Phew! That was close. Just yesterday I read on Simon Pulman’s Transmythology blog (Story, Branded Entertainment & Transmedia) that “It is a given that 90% of books purchased will be digitally downloaded.”
Today I learned from an “expert” that “the book is here to stay.”
Professor Clingham is a professor of English — clearly not mathematics — for he notes: “Just after Christmas last year, for the first time ever, the sale of electronic books exceeded the sale of hardback books. But, surprisingly, the sale of hardback books has remained constant, suggesting that people are buying more books and not just changing preference.”
The good professor obviously does not read my blog. If he did (and had a better memory than I), he would recall my entry from last January 5th where I discussed Amazon’s silly press statement: “On Christmas Day, for the first time ever, customers purchased more Kindle books than physical books.”
It turns out that Amazon was using the word “purchase” very loosely, in that 64 of the 100 top Kindle store bestsellers were free. These days Amazon admits that money is part of the transaction when we call said transaction a purchase.
So it was not after Christmas, but on Christmas Day, and it was only Amazon (not the world) and it was not sales. Aside from that, bingo.
Today I received also an inquiry from a third year graphic design student at the University of Leeds in the U.K. He explained that he is writing his dissertation on the “death of the printed word and image” and is reading as many articles as possible.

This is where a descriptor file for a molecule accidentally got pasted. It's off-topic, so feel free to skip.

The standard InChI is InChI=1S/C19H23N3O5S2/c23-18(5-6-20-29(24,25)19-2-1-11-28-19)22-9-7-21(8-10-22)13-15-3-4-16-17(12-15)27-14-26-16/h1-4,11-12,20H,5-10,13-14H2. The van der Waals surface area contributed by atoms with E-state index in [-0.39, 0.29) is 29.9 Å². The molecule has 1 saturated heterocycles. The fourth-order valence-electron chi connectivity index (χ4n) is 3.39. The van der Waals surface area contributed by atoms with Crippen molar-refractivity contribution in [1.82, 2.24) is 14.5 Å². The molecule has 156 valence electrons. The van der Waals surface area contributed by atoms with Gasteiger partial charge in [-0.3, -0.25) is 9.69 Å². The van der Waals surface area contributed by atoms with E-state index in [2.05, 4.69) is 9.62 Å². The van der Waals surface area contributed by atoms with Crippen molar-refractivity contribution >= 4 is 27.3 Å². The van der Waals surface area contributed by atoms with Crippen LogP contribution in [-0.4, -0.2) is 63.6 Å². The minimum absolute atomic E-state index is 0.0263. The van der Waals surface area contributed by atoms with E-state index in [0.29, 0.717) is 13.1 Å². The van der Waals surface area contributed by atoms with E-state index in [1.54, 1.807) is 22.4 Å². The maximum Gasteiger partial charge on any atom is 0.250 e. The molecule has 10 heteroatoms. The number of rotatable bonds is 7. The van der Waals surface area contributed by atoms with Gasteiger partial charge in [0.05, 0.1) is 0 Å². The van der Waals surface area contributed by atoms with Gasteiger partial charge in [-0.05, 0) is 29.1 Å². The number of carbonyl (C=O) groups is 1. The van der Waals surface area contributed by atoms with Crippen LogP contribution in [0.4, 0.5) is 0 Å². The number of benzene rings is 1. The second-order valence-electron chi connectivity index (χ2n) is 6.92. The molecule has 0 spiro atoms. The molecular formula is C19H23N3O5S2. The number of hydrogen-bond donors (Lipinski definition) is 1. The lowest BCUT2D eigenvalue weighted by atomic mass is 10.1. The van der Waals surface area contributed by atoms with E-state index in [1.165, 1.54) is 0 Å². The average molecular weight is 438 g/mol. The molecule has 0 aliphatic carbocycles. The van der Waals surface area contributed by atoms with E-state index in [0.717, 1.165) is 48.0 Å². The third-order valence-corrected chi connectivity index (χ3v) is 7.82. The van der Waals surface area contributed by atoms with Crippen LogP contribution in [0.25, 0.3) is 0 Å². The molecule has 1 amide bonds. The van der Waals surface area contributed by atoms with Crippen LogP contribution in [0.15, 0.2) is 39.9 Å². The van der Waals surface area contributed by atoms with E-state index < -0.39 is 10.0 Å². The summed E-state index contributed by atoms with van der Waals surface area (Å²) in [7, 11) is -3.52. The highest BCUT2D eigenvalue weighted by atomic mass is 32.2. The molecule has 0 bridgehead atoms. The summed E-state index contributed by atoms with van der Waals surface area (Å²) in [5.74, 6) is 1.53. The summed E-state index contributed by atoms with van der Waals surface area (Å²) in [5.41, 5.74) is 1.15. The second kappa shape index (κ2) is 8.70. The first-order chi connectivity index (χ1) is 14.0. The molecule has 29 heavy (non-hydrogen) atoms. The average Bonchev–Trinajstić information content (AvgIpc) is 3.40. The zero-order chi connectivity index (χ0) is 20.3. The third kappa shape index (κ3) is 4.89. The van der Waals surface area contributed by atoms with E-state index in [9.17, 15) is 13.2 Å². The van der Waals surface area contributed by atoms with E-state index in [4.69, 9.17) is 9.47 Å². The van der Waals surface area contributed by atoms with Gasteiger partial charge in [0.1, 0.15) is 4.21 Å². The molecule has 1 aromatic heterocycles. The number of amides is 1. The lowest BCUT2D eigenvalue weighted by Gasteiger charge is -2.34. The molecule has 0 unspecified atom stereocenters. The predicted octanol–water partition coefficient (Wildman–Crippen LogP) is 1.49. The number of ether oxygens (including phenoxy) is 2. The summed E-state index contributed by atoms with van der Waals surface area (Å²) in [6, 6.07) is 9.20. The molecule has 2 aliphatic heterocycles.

He read just one article on my site (out of perhaps fifty) and “wondered if you could point me in the direction of any other relevant research that is currently being undertaken?”
I’ve been at a loss for words. I thought to write: Why don’t you start by reading the rest of the articles on my site all of which discuss the…
And then I paused.
None of them discuss the “death of the printed word and image”. That’s because I don’t believe that the printed word and image are dying.
A key distinction to be made here: of course my site is all about the decrease in relative consumption of analog forms of content, replaced and often augmented by the wonderful explosion in available digital content.
But just because print is decreasing don’t mean it’s dying. I thought today: There is NO empirical evidence that print is dying. There’s a ton of evidence of decreased consumption, but media consumption does not evolve in a linear fashion. The trend line might look like it’s heading towards zero but an examination of historic media consumption patterns suggests that the decline will taper and at some point level off.
It could be that 90% of books purchased will be digitally downloaded, as Simon Pulman suggests. There is, however, no evidence of this. It is not “a given” (which Mr. Pulman acknowledged today).
Ebook enthusiasts, of which I am one, must keep in mind that analog media does not have to die for digital media to flourish.